The discovery of microRNAs in humans during the last decade is one of the most exciting scientific breakthroughs in recent history. microRNAs are small RNA molecules, typically 20 to 25 nucleotides in length, that do not encode proteins but instead regulate gene expression. More than 800 microRNAs have been identified in the human genome, and over one-third of all human genes are believed to be regulated by microRNAs. A single microRNA can regulate entire networks of genes. As such, these molecules are considered master regulators of the human genome. microRNA expression, or function, has been shown to be significantly altered or dysregulated in many disease states, including oncology, fibrosis, metabolic diseases, immune-inflammatory diseases and HCV. Targeting microRNAs with anti-miRs, chemically modified, single-stranded oligonucleotides, offers a unique approach to treating disease by modulating entire biological pathways and may become a new and major class of drugs with broad therapeutic application.
Regulus Therapeutics Inc. (NASDAQ:RGLS) is a biopharmaceutical company leading the discovery and development of innovative medicines targeting microRNAs. Regulus has leveraged its oligonucleotide drug discovery and development expertise to develop a well-balanced microRNA therapeutics pipeline complemented by a maturing microMarkersSM biomarkers platform and a rich intellectual property estate to retain its domain dominant leadership in the microRNA field. Under its ‘Clinical Map Initiative’, Regulus is developing RG-101, a GalNAc-conjugated anti-miR targeting microRNA-122 for the treatment of chronic hepatitis C virus infection, and RG-012, an anti-miR targeting microRNA-21 for the treatment of Alport syndrome, a life-threatening kidney disease driven by genetic mutations with no approved therapy. In addition, RG-125, a GalNAc-conjugated anti-miR targeting microRNA-103/107 for the treatment of NASH in patients with type 2 diabetes/pre-diabetes, has been selected for clinical development. Regulus is also advancing several programs toward clinical development in orphan disease indications, oncology and fibrosis. Regulus’ commitment to innovation has resulted in multiple peer-reviewed publications in notable scientific journals and has resulted in the formation of strategic alliances with AstraZeneca and Sanofi and a research collaboration with Biogen focused on microRNA biomarkers. Regulus maintains its corporate headquarters in La Jolla, CA. For more information, please visit http://www.regulusrx.com.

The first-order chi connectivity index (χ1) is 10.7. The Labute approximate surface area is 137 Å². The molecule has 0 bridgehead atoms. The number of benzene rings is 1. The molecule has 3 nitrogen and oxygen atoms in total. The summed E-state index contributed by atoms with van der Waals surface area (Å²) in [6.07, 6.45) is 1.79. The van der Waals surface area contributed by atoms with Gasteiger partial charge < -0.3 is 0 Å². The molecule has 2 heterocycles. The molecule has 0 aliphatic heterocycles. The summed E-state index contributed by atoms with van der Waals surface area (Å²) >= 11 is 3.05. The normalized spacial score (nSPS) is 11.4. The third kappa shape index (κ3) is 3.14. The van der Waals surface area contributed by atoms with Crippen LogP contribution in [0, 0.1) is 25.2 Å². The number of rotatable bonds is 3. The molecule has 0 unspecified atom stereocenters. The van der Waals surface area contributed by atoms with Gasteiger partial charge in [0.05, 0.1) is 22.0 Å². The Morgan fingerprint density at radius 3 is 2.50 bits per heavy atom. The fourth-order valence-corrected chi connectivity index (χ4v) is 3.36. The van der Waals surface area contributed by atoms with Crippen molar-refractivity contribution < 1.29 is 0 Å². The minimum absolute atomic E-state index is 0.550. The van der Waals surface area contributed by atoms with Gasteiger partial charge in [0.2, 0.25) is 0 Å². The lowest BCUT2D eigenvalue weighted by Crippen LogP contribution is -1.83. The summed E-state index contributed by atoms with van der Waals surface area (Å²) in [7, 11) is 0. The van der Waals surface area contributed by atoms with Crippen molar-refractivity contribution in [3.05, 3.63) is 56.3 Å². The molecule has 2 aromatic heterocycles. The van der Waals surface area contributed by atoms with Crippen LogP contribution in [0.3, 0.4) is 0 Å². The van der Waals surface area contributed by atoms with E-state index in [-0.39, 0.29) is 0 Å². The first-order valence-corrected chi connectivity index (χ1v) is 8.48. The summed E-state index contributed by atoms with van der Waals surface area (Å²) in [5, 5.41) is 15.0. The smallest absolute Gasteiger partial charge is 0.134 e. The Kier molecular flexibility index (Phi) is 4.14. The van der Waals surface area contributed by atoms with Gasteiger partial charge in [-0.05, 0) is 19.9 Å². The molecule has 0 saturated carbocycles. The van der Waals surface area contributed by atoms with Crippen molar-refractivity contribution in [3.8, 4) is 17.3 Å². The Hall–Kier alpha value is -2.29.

Statements contained in this press release regarding matters that are not historical facts are “forward-looking statements” within the meaning of the Private Securities Litigation Reform Act of 1995, including statements associated with the expected ability of Regulus to undertake certain activities and accomplish certain goals (including with respect to development and other activities related to RG-012), the projected timeline of clinical development activities, and expectations regarding future therapeutic and commercial potential of Regulus’ business plans, technologies and intellectual property related to microRNA therapeutics and biomarkers being discovered and developed by Regulus. Because such statements are subject to risks and uncertainties, actual results may differ materially from those expressed or implied by such forward-looking statements. Words such as “believes,” “anticipates,” “plans,” “expects,” “intends,” “will,” “goal,” “potential” and similar expressions are intended to identify forward-looking statements. These forward-looking statements are based upon Regulus’ current expectations and involve assumptions that may never materialize or may prove to be incorrect. Actual results and the timing of events could differ materially from those anticipated in such forward-looking statements as a result of various risks and uncertainties, which include, without limitation, risks associated with the process of discovering, developing and commercializing drugs that are safe and effective for use as human therapeutics, and in the endeavor of building a business around such drugs. These and other risks concerning Regulus’ financial position and programs are described in additional detail in Regulus filings with the Securities and Exchange Commission. All forward-looking statements contained in this press release speak only as of the date on which they were made. Regulus undertakes no obligation to update such statements to reflect events that occur or circumstances that exist after the date on which they were made.
SOURCE Regulus Therapeutics Inc.
Subscribe to the miRNA blog
Thank you for subscribing.
Something went wrong.